“If anything kills over 10 million people in the next few decades, it’s most likely to be a highly infectious virus rather than a war – not missiles, but microbes…” Bill Gates 2015 TED Talk
The above seem prophetic in light of the Covid 19 pandemic that has engulfed the world. The flu like virus that came to light in December 2019 in Wuhan, China has taken us by storm unlike any event I have witnessed my life time. It has overwhelmed health services of Italy and Iran and threatening to do so for many countries with international health systems. All global stock markets have suffered huge falls, unlike anything in recorded history. The entire world is in lock-down. And this is just three months after covid 19 came to the global attention. Its true impact is unlikely to be known anytime soon.
What is very clear is that the world is completely unprepared for any health pandemic. The WHO has gone into overdrive, warning, advocating for safe practices, disseminating critical information garnered from Wuhan in China, Iran, Italy and other hotspots. However what has come to light is absence of a global set-up to deal with this clear and present danger. Five years ago this was clearly predicted by Bill Gates.
How can we prepare for this and the next epidemic?
Not only did the founder of Microsoft and philanthropist warn about a future pandemic, he also provided a plausible proposal on how best to deal with such scenario. He stated that dealing with an epidemic would require hundreds of thousands of workers that no individual country could possibly have. Thus he proposed the building of a global health response system using technology that is already in existence like cell phones to push information to people quickly and satellite maps showing migration trends. He suggested that epidemic preparedness should look like war preparedness, with full-time workers and reserves ready to deploy rapidly and to see how well people are prepared. To deal with the next epidemic Gates suggested that we need the following:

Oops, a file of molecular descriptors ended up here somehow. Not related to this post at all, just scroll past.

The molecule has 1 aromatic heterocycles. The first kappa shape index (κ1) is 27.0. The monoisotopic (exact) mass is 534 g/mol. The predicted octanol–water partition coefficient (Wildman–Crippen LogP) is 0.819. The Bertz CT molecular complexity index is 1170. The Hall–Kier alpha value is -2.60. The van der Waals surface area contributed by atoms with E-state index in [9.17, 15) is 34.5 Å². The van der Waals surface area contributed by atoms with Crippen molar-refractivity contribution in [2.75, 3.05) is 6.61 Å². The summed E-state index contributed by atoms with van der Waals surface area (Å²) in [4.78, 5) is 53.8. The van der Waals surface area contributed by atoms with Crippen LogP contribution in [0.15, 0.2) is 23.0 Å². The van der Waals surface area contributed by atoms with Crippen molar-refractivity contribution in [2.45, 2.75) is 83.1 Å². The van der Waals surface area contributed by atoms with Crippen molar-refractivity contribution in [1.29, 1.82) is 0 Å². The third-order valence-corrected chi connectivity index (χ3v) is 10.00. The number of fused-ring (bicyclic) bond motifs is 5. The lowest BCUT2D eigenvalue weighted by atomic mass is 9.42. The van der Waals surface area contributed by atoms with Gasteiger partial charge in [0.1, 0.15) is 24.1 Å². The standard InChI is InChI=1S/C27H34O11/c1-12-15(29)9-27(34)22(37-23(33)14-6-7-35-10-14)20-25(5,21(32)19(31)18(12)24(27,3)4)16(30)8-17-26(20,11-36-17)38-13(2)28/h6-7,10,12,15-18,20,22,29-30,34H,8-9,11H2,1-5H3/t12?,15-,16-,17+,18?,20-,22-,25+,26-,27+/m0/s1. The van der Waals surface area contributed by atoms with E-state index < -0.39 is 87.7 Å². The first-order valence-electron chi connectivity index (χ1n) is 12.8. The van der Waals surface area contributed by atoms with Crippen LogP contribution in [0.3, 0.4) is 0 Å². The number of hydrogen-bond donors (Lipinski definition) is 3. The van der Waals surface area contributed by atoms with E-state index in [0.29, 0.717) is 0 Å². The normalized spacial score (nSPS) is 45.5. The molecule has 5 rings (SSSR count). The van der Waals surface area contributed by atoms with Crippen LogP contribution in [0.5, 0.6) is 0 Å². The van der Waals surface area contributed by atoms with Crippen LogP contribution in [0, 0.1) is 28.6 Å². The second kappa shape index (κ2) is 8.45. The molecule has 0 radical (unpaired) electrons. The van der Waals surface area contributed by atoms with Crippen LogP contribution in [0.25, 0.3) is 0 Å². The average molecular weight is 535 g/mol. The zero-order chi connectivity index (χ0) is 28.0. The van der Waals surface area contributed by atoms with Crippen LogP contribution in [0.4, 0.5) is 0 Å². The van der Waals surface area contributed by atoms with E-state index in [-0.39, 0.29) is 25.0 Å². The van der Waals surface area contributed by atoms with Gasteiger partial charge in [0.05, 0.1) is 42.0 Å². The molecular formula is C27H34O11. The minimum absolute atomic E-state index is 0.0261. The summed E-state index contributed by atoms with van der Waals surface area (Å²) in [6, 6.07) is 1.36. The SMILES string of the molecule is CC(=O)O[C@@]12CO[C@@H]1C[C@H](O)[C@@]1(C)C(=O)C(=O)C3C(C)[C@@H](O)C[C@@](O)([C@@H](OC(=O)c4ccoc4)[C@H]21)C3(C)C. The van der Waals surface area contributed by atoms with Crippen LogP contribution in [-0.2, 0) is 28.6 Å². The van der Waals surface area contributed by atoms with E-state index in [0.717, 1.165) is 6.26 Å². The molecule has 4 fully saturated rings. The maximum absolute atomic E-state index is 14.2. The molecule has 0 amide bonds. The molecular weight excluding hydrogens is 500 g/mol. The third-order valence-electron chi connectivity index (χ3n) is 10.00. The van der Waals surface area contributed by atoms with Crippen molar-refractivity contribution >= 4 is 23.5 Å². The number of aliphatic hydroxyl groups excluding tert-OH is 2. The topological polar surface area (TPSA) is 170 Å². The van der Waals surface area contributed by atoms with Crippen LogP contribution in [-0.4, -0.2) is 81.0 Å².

First, assist poor countries in building strong health systems. Second, medical reserve corps, with lots of people with training and expertise ready to deploy. Third, pairing the medical and military experts, so the military can provide logistics and secure areas. Fourth, simulations or “germ games” to see how well leaders are prepared and finally funding for advanced research and development in areas of vaccines and diagnostics. Gates suggested all the above can be funded at a fraction of current military spending and if done in a global set-up would be eminently affordable and practical.
Impact of Covid 19 in Sub-saharan Africa and what must be done
Up to this point it is very difficult to gauge the impact of Covid 19 in Sub-Saharan Africa. The truth is we are not sure due to the lack of testing equipment and weak heath care systems. We have a predominantly young population and most of our people work “hand to mouth” thus have minimum capacity to self-quarantine. We have to get out of our abodes to look for the next meal for the family. Our governments have no capacity to fund the most vulnerable in our society so as to enforce social distancing. Our benefactors are themselves in the midst huge challenges to their health systems and economies, understandably, spare little time to others. That said, potentially the impact to our part of the world can be enormous and we call upon humanitarian organization and other well-wishers to be pro-active and to intervene before we bare the worst of Covid 19.
Fortunately, technology allows for intervention with minimal contact. First and foremost our governments must identify the most vulnerable families in society, those living on a dollar per day. The government in conjunction with humanitarian organizations to provide them with a basic mobile phone and so as to provide them with thirty dollars per month through mobile money for the duration of the lockdown. We in Tanzania are well organized at the village level with ten-cell leaders who can be used to organize for the procurement of all basic needs with minimal congregation of people. Purchase of Parafin, maize flour, sugar, cooking oil and basic vegetables to last for a few days. None perishables can be purchased weekly or monthly. Major distributors of such basic needs, such as Azam or METL can be brought onboard to assist in how to safely distribute the necessities to reduce unnecessary congregations.
In spite of all the information disseminated from the mainstream and social media, there is a nagging feeling our people have not taken on board the magnitude of Covid 19 and its impact socially and economically today and our immediate fu
Abdullah Mwinyi is an experienced corporate lawyer. He was also a member of the East African Legislative Assembly for ten years.